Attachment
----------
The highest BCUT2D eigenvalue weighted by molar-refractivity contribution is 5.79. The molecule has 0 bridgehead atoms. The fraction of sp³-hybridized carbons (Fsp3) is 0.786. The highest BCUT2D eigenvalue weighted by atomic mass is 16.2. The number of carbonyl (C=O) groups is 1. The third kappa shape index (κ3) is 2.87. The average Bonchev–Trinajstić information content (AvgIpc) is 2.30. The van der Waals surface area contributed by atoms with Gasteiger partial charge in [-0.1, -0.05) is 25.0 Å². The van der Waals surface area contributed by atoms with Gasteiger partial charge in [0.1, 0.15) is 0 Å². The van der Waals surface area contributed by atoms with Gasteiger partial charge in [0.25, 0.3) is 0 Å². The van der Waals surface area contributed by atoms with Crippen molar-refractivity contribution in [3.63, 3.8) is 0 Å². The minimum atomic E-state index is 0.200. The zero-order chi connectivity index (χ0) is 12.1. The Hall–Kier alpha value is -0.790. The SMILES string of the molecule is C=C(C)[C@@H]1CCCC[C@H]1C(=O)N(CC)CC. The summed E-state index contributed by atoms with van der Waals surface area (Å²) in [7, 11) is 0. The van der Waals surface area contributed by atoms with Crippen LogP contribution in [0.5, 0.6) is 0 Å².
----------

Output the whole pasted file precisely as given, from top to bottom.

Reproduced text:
The highest BCUT2D eigenvalue weighted by molar-refractivity contribution is 5.79. The molecule has 0 bridgehead atoms. The fraction of sp³-hybridized carbons (Fsp3) is 0.786. The highest BCUT2D eigenvalue weighted by atomic mass is 16.2. The number of carbonyl (C=O) groups is 1. The third kappa shape index (κ3) is 2.87. The average Bonchev–Trinajstić information content (AvgIpc) is 2.30. The van der Waals surface area contributed by atoms with Gasteiger partial charge in [-0.1, -0.05) is 25.0 Å². The van der Waals surface area contributed by atoms with Gasteiger partial charge in [0.1, 0.15) is 0 Å². The van der Waals surface area contributed by atoms with Gasteiger partial charge in [0.25, 0.3) is 0 Å². The van der Waals surface area contributed by atoms with Crippen molar-refractivity contribution in [3.63, 3.8) is 0 Å². The minimum atomic E-state index is 0.200. The zero-order chi connectivity index (χ0) is 12.1. The Hall–Kier alpha value is -0.790. The SMILES string of the molecule is C=C(C)[C@@H]1CCCC[C@H]1C(=O)N(CC)CC. The summed E-state index contributed by atoms with van der Waals surface area (Å²) in [7, 11) is 0. The van der Waals surface area contributed by atoms with Crippen LogP contribution in [0.5, 0.6) is 0 Å².